Part 2: The disparity in the “story” and reality of start-ups
In my previous post, I explored how the “story” behind a start-up often follow a similar pattern: the hopeful inception, the mandatory difficulties which are experienced, and then of course how triumph prevails and overcome all obstacles. These stories are not only compulsory amongst start-ups, but are evident within all mediums of entertainment, such as TV and film.
While I have taken issue with the way these stories have distorted the reality of what it is to start a business, I also believe they have encouraged poor decision-making amongst entrepreneurs. This is because the general public’s instinct is to root for the underdog, which in turn has put pressure on start-ups to build small and independent businesses. Such businesses though are precarious and vulnerable; yet entrepreneurs still persevere with them because the allure of vindication is so strong. We look down on businesses that have started with the support of much larger companies. I think of the coffee chain, Harris + Hoole, which was conceived by the siblings Andrew, Nick and Laura Tolley and supported by investment from Tesco. Criticisms often had a “wake up and smell the corporate hypocrisy” air around them. But what if these type of corporate partnerships provide individuals a much stronger chance of success? What if the kamikaze, high-risk option of starting a business wholly independently, using one’s own funds is on balance the worst way to do business.
Another corporate start-up is that of Tea Pigs. This business was conceived by two ex-Tetley executives Nick Kilby and Louise Cheadle, who do not own a single share in the company. In effect, they approached their former bosses with an idea and in return they receive a salary in running Tea Pigs. However, when people find out that such businesses are not the small, quirky companies they originally thought there is a sense of feeling “duped” and “miffed”.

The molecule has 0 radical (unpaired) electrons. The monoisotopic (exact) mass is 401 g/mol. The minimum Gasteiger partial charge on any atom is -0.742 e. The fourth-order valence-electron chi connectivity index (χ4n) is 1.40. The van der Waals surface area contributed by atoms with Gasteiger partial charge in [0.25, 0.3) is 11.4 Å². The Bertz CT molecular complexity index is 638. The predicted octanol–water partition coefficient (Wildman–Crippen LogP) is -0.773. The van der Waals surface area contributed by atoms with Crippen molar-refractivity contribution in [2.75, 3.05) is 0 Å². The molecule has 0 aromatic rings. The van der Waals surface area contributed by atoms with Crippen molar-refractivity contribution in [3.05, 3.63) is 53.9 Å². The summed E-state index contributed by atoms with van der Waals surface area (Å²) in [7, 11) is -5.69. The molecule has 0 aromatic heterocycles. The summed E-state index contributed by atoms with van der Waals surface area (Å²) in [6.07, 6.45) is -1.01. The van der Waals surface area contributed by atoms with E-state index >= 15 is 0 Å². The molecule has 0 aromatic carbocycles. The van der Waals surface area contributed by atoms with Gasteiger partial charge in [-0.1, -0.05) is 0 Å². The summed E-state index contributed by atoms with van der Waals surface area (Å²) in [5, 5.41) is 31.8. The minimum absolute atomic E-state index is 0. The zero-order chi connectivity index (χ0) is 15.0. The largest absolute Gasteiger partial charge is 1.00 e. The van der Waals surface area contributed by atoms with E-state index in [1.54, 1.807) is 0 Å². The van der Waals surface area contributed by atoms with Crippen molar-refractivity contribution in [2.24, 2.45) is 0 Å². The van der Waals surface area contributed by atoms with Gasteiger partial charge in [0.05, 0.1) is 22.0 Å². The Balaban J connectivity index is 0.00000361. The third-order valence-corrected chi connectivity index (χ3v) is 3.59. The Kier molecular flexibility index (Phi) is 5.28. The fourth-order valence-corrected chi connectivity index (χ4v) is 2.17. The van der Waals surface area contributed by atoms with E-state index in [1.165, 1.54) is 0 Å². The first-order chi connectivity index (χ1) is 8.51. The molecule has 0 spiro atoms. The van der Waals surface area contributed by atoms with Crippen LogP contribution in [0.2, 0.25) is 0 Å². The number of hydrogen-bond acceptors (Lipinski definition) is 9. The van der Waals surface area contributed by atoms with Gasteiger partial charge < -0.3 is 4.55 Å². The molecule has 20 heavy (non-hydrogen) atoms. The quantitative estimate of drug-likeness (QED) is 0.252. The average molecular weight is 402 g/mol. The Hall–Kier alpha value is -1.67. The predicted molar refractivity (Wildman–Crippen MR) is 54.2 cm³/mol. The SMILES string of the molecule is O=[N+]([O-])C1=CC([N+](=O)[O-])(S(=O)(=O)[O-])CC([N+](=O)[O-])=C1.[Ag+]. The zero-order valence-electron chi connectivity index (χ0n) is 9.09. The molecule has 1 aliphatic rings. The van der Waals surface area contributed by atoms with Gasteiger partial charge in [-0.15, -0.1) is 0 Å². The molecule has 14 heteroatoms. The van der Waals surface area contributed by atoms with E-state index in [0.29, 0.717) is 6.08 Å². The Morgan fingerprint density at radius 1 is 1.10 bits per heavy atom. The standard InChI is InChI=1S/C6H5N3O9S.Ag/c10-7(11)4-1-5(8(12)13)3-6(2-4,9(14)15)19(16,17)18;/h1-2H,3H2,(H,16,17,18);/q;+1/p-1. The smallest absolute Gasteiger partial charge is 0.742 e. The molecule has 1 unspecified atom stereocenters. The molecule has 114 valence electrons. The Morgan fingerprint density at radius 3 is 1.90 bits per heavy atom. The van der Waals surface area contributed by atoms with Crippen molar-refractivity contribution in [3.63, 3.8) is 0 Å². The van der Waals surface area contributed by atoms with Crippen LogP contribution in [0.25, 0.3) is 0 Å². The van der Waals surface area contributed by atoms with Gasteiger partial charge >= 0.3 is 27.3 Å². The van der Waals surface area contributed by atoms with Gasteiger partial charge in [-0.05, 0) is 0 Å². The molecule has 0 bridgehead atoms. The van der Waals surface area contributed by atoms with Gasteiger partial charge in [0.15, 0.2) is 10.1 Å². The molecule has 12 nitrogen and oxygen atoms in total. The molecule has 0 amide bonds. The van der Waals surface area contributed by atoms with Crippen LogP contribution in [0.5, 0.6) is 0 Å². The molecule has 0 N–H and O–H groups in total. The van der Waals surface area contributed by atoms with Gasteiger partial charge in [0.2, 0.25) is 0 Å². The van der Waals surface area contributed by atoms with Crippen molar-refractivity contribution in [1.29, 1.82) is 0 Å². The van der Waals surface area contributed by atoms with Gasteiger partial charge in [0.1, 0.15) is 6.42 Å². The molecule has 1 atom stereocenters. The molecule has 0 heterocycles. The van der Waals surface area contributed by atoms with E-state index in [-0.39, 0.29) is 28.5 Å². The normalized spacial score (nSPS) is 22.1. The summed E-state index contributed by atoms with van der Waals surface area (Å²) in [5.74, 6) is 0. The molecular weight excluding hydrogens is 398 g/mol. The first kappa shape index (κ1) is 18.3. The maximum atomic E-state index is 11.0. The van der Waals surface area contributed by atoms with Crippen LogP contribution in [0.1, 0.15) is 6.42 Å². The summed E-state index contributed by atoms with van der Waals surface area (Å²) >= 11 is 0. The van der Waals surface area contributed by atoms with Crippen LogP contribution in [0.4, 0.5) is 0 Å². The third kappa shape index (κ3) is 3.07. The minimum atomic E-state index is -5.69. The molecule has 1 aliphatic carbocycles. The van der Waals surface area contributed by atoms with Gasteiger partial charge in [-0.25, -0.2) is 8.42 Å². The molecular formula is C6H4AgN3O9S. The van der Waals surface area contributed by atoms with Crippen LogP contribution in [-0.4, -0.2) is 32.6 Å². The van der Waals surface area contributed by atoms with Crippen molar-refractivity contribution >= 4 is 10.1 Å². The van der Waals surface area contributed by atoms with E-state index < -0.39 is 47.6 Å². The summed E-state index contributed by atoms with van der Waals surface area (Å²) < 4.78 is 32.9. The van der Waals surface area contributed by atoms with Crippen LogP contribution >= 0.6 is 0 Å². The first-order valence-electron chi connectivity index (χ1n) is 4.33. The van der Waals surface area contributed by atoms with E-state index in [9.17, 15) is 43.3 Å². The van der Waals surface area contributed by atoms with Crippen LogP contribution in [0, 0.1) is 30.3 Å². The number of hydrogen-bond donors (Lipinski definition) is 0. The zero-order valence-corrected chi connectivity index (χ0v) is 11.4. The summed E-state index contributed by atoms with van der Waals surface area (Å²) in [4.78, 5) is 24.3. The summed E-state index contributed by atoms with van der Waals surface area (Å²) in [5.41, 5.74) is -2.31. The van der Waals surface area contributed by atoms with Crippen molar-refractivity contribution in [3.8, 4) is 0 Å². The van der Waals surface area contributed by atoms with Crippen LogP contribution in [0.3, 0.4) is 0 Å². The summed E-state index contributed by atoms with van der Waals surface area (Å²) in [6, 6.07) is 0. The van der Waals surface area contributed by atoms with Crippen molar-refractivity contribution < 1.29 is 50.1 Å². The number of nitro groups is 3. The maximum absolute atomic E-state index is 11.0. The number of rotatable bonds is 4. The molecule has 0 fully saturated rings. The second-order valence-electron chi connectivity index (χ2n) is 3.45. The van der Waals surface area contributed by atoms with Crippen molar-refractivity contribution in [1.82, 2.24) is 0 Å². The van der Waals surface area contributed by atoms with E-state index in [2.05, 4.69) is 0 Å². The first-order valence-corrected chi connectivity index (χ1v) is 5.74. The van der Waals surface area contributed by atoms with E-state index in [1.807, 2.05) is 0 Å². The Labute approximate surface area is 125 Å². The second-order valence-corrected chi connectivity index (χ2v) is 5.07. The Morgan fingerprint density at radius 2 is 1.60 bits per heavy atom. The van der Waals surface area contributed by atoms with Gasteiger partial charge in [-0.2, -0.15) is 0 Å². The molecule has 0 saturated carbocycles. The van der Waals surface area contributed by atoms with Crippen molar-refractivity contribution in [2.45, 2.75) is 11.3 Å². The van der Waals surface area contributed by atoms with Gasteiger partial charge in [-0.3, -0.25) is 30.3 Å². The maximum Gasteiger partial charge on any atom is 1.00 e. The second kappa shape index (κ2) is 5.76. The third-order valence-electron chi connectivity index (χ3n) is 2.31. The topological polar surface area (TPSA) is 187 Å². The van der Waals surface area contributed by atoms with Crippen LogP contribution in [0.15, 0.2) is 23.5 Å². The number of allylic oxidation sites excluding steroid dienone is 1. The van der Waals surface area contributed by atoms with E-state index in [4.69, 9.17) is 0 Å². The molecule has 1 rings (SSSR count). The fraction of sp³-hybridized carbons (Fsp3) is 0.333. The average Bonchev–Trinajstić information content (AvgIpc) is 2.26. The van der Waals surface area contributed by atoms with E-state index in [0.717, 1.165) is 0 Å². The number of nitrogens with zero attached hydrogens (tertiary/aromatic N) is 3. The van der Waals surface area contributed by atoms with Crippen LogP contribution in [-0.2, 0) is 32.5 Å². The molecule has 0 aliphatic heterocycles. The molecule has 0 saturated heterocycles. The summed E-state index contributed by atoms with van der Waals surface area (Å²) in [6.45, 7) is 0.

The reason brands such as Harris + Hoole and Tea Pigs portray themselves as “independents”, is that they know it is exactly what the people want, and they know it sells. If the public were a little more aware of the huge risks that are involved in starting a business without the support of anyone else, then maybe they won’t resent individuals who start their companies with the support of large corporations.
If consumers though demand that the market place be full of independent and diverse brands no matter what, then we need a more robust support structure. In my opinion, this would have to fall to the government to be more involved in providing the necessary and substantial seed-funding that is required by start-ups. We should also utilise those politicians with a successful business background to be more directly involved with small businesses; the House of Lords for example is packed with peers who have received their honours through entrepreneurial successes.
Yet, if this form of state intervention is simply unpalatable for the public, then we need to be more forgiving of brands and businesses that have been started with the support of larger corporations. If we shun state intervention as well as denounce those that are merely posing as “independents”, then I fear we will encourage businesses to pursue the high-stakes option of small start-ups with their fairy-tale story as their main selling point.